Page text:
SCHIEFFER: I know, Senator, you said after Newtown that it was time that something had to be done. But Senator Toomey what brought you to this place where you are now?
TOOMEY: Bob, I have been in this place since 1999, when it was my first term in the House I voted to expand background checks because I just think it's common sense to try to make it more difficult for criminals and dangerously mentally ill people to obtain weapons. And I acknowledge, there is no single bill that is a panacea for this, nothing guarantees that a committed criminal isn't going to find a way to get a gun, but we can make it more difficult. We can reduce the chances that they'll be successful and that would be some progress without infringing on the rights of law-abiding citizens.
MANCHIN: Let me just say-- and I think even Marco just said it and I know Pat met with the families. I met with the families of Newtown. These families -- I've never met people with the strength and convictions they have. First of all, they'll come in and say we don't want anybody's guns to be taken away. We don't want any infringements of the Second Amendment to be infringed upon. When they come to you and they're saying, honestly, we know the bill you're working on right now would not have prevented what happened to our babies. But if you can prevent one family from not going what we went through, by keeping the guns out of a mentally deranged person, out of a criminal that could do something, and I keep thinking if we just had half the courage these families had, if we as congress had half of their courage, and the common sense to do the right thing oh, my goodness what, a difference we could make.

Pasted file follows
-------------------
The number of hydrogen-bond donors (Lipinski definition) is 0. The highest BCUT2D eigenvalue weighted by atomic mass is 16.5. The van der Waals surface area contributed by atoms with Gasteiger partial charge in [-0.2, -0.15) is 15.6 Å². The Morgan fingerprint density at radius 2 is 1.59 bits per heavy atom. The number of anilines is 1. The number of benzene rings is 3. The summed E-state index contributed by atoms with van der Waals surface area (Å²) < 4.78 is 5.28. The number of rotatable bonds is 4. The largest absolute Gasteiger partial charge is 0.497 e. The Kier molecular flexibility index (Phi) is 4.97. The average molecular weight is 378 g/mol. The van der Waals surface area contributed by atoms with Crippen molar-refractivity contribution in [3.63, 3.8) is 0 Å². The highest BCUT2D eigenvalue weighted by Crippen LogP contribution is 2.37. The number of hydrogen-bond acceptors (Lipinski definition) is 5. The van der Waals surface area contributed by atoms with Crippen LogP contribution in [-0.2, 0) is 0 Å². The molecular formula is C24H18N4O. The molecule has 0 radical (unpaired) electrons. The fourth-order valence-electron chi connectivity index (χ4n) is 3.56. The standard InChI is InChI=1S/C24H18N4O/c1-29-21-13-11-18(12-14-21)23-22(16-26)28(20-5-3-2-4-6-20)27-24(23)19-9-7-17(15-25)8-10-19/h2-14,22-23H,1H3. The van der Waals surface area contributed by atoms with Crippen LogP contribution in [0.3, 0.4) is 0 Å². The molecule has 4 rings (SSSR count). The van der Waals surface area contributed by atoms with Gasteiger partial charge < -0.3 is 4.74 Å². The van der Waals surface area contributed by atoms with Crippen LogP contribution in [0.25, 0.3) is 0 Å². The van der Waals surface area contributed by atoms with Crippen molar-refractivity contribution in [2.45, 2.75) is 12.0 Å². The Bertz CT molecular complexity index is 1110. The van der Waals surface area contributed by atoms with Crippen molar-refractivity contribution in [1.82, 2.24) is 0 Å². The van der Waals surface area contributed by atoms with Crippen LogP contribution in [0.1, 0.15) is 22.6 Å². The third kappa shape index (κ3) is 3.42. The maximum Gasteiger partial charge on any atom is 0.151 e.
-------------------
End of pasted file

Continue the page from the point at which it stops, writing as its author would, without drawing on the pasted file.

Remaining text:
SCHIEFFER: Senator Toomey why is this so hard? Why is this such a hard thing?
TOOMEY: You know, I think it's hard because people have misconceptions about what's in this bill, what it does. For instance, they think there's this whole new system that we're created that they have reason to worry about. In fact, we're just working with an existing system, the existing background system that some states have chosen not to provide much information. In the case of the Virginia Tech shooting, for instance, that individual was -- had been adjudicated as dangerously mentally ill. The court system in Virginia knew that, but the state never provided the system to the background check, so when he went to buy a gun he passed the test. Now, under our bill we create greater incentives for states to provide this kind information, so hopefully they will and someone like him might be denied in the future.